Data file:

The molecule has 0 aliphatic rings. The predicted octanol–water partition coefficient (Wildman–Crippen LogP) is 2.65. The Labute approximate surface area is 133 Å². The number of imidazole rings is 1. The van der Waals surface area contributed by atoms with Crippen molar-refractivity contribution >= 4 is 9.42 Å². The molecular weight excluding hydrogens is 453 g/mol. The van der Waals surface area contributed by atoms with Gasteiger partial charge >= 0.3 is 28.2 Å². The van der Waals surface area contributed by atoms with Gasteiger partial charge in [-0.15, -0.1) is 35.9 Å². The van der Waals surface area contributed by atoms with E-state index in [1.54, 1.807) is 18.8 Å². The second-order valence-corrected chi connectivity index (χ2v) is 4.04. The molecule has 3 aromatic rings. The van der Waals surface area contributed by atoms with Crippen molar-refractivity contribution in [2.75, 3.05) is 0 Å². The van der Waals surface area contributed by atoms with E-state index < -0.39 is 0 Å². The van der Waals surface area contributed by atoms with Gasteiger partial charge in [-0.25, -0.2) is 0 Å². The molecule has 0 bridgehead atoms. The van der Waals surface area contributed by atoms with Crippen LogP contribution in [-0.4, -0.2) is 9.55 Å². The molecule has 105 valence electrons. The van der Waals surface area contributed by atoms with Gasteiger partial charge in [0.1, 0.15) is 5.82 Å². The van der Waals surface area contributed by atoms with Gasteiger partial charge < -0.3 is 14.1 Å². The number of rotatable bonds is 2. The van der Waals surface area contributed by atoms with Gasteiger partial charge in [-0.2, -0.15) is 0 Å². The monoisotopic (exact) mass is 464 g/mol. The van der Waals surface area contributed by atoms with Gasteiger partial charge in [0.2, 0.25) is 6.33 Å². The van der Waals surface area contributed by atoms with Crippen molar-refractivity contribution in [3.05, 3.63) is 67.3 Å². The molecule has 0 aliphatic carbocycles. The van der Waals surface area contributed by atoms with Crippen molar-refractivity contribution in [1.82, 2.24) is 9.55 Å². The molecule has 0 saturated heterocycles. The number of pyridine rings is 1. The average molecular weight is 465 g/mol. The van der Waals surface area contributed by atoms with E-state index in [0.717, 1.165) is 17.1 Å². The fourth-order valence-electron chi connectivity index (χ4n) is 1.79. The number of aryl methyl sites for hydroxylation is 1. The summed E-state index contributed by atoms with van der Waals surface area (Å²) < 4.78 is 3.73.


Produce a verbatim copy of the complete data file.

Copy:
The molecule has 0 aliphatic rings. The predicted octanol–water partition coefficient (Wildman–Crippen LogP) is 2.65. The Labute approximate surface area is 133 Å². The number of imidazole rings is 1. The van der Waals surface area contributed by atoms with Crippen molar-refractivity contribution >= 4 is 9.42 Å². The molecular weight excluding hydrogens is 453 g/mol. The van der Waals surface area contributed by atoms with Gasteiger partial charge >= 0.3 is 28.2 Å². The van der Waals surface area contributed by atoms with Gasteiger partial charge in [-0.15, -0.1) is 35.9 Å². The van der Waals surface area contributed by atoms with E-state index in [1.54, 1.807) is 18.8 Å². The second-order valence-corrected chi connectivity index (χ2v) is 4.04. The molecule has 3 aromatic rings. The van der Waals surface area contributed by atoms with Crippen molar-refractivity contribution in [2.75, 3.05) is 0 Å². The van der Waals surface area contributed by atoms with E-state index < -0.39 is 0 Å². The van der Waals surface area contributed by atoms with Gasteiger partial charge in [-0.25, -0.2) is 0 Å². The molecule has 0 bridgehead atoms. The van der Waals surface area contributed by atoms with Crippen LogP contribution in [-0.4, -0.2) is 9.55 Å². The molecule has 105 valence electrons. The van der Waals surface area contributed by atoms with Gasteiger partial charge in [0.1, 0.15) is 5.82 Å². The van der Waals surface area contributed by atoms with Gasteiger partial charge < -0.3 is 14.1 Å². The number of rotatable bonds is 2. The van der Waals surface area contributed by atoms with Gasteiger partial charge in [-0.2, -0.15) is 0 Å². The monoisotopic (exact) mass is 464 g/mol. The van der Waals surface area contributed by atoms with Gasteiger partial charge in [0.2, 0.25) is 6.33 Å². The van der Waals surface area contributed by atoms with Crippen molar-refractivity contribution in [3.05, 3.63) is 67.3 Å². The molecule has 0 aliphatic carbocycles. The van der Waals surface area contributed by atoms with Crippen molar-refractivity contribution in [1.82, 2.24) is 9.55 Å². The molecule has 0 saturated heterocycles. The number of pyridine rings is 1. The average molecular weight is 465 g/mol. The van der Waals surface area contributed by atoms with E-state index in [0.717, 1.165) is 17.1 Å². The fourth-order valence-electron chi connectivity index (χ4n) is 1.79. The number of aryl methyl sites for hydroxylation is 1. The summed E-state index contributed by atoms with van der Waals surface area (Å²) < 4.78 is 3.73.